The government is frustrated over seniors' difficulties with the expanded Medicare menu. Evidently, having so many choices has led to confusion, rather than informed decisions.Maybe they should seek advice from corporate executives, who face a similar dilemma deciphering their compensation alternatives. While highly paid employees may appear to suffer from nothing worse than an abundance of riches, many are wasting money through inaction or ill-advised choices. The effects of these decisions on their retirement plans can be significant. It's an opportunity for wealth advisors to serve a unique market niche.

The difficulty for highly paid employees seems to lie in one or more areas:

* Misunderstanding. The complexity of executive compensation is akin to that of the overall Tax Code. There are a variety of plans, each with its own restrictions and contribution limits. Everyone knows about their company's 401(k) plan - although a surprising number don't take full advantage - but hybrid excess-savings and deferred-compensation plans for executives are more often underutilized or inefficiently allocated.

* Misinformation. Eligibility and changing contribution amounts are key culprits. Executives commonly make choices without revisiting their decisions for years. Contribution limits for some plans have more than doubled in the past decade.

* Misalignment. Perhaps the biggest problem is the efficient allocation of contributions among the various plans. The alignment can vary enormously, depending on current living expenses, tax situation, age, years to retirement, matching company funds and other factors. Many executives lack a strategy that incorporates all the relevant data.

* Misfortune. Many have the bulk of their retirement funds tied up in non-qualified plans invested in company stock and options. These plans are not protected by ERISA and are vulnerable to loss through corporate bankruptcy or lawsuits. The inability to roll over these funds can also have a deleterious effect on retirement planning and career decisions.

* Missing the boat. Once an executive realizes that significant money has been lost, corrective action can be taken, but in many cases, the money already eviscerated from their retirement fund can never be regained. Missing the boat is often the result of executive schedules or relentless travel. It may also be due to not having a trust relationship established with an advisor knowledgeable in the nuances of executive compensation.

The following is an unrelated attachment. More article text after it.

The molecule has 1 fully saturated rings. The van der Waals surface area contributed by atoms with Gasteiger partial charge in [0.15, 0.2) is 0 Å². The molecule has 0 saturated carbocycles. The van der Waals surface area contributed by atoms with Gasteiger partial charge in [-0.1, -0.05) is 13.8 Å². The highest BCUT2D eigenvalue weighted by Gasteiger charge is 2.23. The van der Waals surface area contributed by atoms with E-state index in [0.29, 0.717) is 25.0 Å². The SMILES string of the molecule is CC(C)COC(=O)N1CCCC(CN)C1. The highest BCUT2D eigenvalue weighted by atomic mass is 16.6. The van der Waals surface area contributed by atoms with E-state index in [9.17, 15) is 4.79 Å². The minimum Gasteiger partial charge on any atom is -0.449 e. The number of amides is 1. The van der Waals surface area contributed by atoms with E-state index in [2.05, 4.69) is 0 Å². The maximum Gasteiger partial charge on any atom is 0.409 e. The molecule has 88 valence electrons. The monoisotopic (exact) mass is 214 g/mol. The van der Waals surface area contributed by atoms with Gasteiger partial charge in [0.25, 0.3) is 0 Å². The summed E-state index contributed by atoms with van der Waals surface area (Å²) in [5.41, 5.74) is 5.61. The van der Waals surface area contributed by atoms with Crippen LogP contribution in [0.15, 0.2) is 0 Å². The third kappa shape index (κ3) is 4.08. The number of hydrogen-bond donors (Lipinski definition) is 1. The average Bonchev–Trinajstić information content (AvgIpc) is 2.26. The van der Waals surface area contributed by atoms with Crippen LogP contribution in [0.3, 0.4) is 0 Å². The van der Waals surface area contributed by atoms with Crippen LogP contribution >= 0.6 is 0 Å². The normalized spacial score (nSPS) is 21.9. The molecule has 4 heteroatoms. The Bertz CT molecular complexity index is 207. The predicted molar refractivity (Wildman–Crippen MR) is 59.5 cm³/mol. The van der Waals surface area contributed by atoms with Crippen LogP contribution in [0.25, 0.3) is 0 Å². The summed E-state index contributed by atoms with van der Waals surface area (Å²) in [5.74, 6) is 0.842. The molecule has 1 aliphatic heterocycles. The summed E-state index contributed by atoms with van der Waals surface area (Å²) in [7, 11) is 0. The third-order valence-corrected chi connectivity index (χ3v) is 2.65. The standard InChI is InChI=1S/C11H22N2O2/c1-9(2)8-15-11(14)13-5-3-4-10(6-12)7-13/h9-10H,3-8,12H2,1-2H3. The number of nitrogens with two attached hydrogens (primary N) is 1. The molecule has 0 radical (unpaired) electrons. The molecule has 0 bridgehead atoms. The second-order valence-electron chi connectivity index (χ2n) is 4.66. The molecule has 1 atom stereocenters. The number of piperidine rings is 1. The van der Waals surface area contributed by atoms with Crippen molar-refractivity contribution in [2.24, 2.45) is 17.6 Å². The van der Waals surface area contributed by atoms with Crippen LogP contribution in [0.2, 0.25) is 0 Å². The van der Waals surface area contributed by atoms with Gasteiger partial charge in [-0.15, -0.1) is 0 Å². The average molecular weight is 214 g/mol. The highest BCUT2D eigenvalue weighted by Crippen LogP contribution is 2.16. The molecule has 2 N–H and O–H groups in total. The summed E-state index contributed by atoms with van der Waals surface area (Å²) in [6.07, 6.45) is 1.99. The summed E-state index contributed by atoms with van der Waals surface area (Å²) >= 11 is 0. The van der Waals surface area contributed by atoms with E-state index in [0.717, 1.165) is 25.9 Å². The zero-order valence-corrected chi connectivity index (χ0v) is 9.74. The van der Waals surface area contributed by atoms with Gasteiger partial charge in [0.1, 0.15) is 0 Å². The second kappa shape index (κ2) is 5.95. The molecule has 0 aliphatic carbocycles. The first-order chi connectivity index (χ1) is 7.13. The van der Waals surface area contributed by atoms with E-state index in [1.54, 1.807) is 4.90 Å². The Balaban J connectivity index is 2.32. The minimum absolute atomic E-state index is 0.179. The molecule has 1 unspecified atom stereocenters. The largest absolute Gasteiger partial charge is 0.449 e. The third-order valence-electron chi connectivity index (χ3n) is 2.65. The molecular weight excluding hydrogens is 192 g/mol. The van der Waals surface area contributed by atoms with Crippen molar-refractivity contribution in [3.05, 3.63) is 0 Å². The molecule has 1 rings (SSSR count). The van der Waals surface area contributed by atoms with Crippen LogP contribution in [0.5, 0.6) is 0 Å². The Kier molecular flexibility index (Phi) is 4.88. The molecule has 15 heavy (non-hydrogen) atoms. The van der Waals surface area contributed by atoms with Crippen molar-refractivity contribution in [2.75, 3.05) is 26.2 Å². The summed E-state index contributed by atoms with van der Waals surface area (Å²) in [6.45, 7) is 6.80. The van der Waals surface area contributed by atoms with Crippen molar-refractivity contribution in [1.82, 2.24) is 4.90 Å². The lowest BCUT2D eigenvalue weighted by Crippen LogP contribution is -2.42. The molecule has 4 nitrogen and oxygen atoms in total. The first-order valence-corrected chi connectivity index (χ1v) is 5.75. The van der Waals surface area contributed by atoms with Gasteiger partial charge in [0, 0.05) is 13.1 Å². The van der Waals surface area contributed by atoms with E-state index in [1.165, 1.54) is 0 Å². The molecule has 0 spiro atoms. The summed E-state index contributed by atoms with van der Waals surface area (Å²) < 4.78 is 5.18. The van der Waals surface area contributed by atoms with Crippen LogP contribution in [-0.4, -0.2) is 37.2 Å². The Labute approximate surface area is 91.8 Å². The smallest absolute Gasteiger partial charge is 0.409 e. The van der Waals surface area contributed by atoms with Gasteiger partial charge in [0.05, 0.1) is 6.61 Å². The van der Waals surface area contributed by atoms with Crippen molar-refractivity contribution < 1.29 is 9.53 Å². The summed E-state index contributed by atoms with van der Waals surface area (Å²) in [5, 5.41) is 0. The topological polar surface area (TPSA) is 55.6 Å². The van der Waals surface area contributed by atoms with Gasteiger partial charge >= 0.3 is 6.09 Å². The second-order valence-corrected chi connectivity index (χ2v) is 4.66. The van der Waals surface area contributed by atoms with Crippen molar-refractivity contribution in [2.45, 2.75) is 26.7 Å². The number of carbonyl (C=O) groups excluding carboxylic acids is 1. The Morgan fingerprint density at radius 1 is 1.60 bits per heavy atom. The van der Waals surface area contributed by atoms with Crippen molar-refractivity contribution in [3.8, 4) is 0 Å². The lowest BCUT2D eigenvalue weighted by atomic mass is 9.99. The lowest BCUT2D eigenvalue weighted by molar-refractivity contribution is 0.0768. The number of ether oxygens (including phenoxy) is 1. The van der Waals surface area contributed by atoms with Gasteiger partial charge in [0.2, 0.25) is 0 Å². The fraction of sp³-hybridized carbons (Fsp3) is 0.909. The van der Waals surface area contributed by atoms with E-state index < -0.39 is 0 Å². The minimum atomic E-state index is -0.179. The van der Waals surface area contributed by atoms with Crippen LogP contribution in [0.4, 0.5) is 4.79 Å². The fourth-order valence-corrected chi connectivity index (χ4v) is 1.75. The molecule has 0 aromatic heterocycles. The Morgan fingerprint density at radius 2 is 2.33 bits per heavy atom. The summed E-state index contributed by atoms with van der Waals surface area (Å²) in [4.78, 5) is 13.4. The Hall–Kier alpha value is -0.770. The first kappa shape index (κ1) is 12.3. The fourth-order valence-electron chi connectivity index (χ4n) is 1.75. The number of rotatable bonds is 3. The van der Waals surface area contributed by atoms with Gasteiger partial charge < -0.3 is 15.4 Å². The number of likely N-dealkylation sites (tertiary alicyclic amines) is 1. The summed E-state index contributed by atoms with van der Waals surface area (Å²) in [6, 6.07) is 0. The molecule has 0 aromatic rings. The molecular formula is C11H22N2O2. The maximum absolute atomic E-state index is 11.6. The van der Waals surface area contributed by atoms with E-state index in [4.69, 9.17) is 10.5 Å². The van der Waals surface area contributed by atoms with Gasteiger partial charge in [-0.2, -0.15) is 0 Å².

Contributions to one plan typically reduce the amount available for another. The key is to find the best combination of funding to maximize executive benefits. Easier said than done.

Once the income ceiling on 401(k) contributions - $225,000 for 2007 - is reached, highly compensated employees typically have alternatives such as excess-savings and deferred-compensation plans. ES plans usually feature matching company dollars comparable to their 401(k) plans. Executives receiving 4 percent matching company dollars in their 401(k) (up to the $225,000 ERISA limitation) will typically also receive 4 percent matching company dollars for contributions to their ES plan on income above $225,000.

While the 2007 cap on pre-tax contributions to a 401(k) is $15,500, executives are free to contribute up to 25 percent of their salary and bonus. They can also contribute an additional $5,000 annual "catch up" if they are past age 50. I've known executives who contributed the full 25 percent of their salary and bonus into their 401(k) for years, much of that amount going in on an after-tax basis with no matching company dollars. Meanwhile, their funds are locked up until age 60.

These executives typically did not realize that they could have done better by utilizing the company's ES plan to put more pre-tax dollars aside while receiving company-matching funds. Fortunately, there is a way to retrieve the after-tax portion of a 401(k) plan while the executive is still working. Typically, some of the rolled-out, after-tax portion represents market growth that must, in turn, be rolled over into a new or existing IRA or other qualified plan. The balance of the after-tax portion is free to be invested as the executive wishes.